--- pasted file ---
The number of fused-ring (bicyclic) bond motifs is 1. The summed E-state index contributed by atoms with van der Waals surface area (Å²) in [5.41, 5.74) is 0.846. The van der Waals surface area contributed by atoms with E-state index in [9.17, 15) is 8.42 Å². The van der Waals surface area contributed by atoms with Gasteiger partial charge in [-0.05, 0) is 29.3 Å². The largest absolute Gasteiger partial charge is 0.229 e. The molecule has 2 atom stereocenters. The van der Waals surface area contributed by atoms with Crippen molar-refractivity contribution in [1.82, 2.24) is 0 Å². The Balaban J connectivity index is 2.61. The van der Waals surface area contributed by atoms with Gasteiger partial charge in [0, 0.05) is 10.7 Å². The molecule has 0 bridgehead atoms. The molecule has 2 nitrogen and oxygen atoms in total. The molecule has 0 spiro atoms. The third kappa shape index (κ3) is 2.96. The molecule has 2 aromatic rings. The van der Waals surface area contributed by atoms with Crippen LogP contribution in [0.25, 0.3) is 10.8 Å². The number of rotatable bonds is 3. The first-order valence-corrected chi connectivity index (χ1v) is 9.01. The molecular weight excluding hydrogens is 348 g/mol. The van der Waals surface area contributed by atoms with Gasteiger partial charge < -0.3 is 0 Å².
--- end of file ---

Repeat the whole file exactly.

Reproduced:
The number of fused-ring (bicyclic) bond motifs is 1. The summed E-state index contributed by atoms with van der Waals surface area (Å²) in [5.41, 5.74) is 0.846. The van der Waals surface area contributed by atoms with E-state index in [9.17, 15) is 8.42 Å². The van der Waals surface area contributed by atoms with Gasteiger partial charge in [-0.05, 0) is 29.3 Å². The largest absolute Gasteiger partial charge is 0.229 e. The molecule has 2 atom stereocenters. The van der Waals surface area contributed by atoms with Crippen molar-refractivity contribution in [1.82, 2.24) is 0 Å². The Balaban J connectivity index is 2.61. The van der Waals surface area contributed by atoms with Gasteiger partial charge in [0, 0.05) is 10.7 Å². The molecule has 0 bridgehead atoms. The molecule has 2 nitrogen and oxygen atoms in total. The molecule has 0 spiro atoms. The third kappa shape index (κ3) is 2.96. The molecule has 2 aromatic rings. The van der Waals surface area contributed by atoms with Crippen LogP contribution in [0.25, 0.3) is 10.8 Å². The number of rotatable bonds is 3. The first-order valence-corrected chi connectivity index (χ1v) is 9.01. The molecular weight excluding hydrogens is 348 g/mol. The van der Waals surface area contributed by atoms with Gasteiger partial charge < -0.3 is 0 Å².